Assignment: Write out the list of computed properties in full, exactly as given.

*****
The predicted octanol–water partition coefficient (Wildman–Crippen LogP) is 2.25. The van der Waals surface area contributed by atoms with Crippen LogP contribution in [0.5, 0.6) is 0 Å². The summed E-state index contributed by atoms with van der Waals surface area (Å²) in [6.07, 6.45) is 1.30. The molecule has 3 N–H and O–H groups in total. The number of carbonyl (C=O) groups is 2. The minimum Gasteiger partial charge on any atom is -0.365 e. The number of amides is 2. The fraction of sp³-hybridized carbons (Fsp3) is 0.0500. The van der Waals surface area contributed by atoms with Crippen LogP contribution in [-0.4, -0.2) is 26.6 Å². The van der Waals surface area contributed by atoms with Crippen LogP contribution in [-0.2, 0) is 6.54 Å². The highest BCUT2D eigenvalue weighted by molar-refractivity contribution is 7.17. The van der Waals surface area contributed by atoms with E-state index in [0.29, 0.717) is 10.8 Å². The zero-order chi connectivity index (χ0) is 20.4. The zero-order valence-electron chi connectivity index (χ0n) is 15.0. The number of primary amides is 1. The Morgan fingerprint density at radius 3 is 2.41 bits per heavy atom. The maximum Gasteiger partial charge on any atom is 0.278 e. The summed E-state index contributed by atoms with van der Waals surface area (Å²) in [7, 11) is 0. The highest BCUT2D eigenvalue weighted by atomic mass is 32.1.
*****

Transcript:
The predicted octanol–water partition coefficient (Wildman–Crippen LogP) is 2.25. The van der Waals surface area contributed by atoms with Crippen LogP contribution in [0.5, 0.6) is 0 Å². The summed E-state index contributed by atoms with van der Waals surface area (Å²) in [6.07, 6.45) is 1.30. The molecule has 3 N–H and O–H groups in total. The number of carbonyl (C=O) groups is 2. The minimum Gasteiger partial charge on any atom is -0.365 e. The number of amides is 2. The fraction of sp³-hybridized carbons (Fsp3) is 0.0500. The van der Waals surface area contributed by atoms with Crippen LogP contribution in [-0.4, -0.2) is 26.6 Å². The van der Waals surface area contributed by atoms with Crippen LogP contribution in [-0.2, 0) is 6.54 Å². The highest BCUT2D eigenvalue weighted by molar-refractivity contribution is 7.17. The van der Waals surface area contributed by atoms with E-state index in [0.29, 0.717) is 10.8 Å². The zero-order chi connectivity index (χ0) is 20.4. The zero-order valence-electron chi connectivity index (χ0n) is 15.0. The number of primary amides is 1. The Morgan fingerprint density at radius 3 is 2.41 bits per heavy atom. The maximum Gasteiger partial charge on any atom is 0.278 e. The summed E-state index contributed by atoms with van der Waals surface area (Å²) in [7, 11) is 0. The highest BCUT2D eigenvalue weighted by atomic mass is 32.1.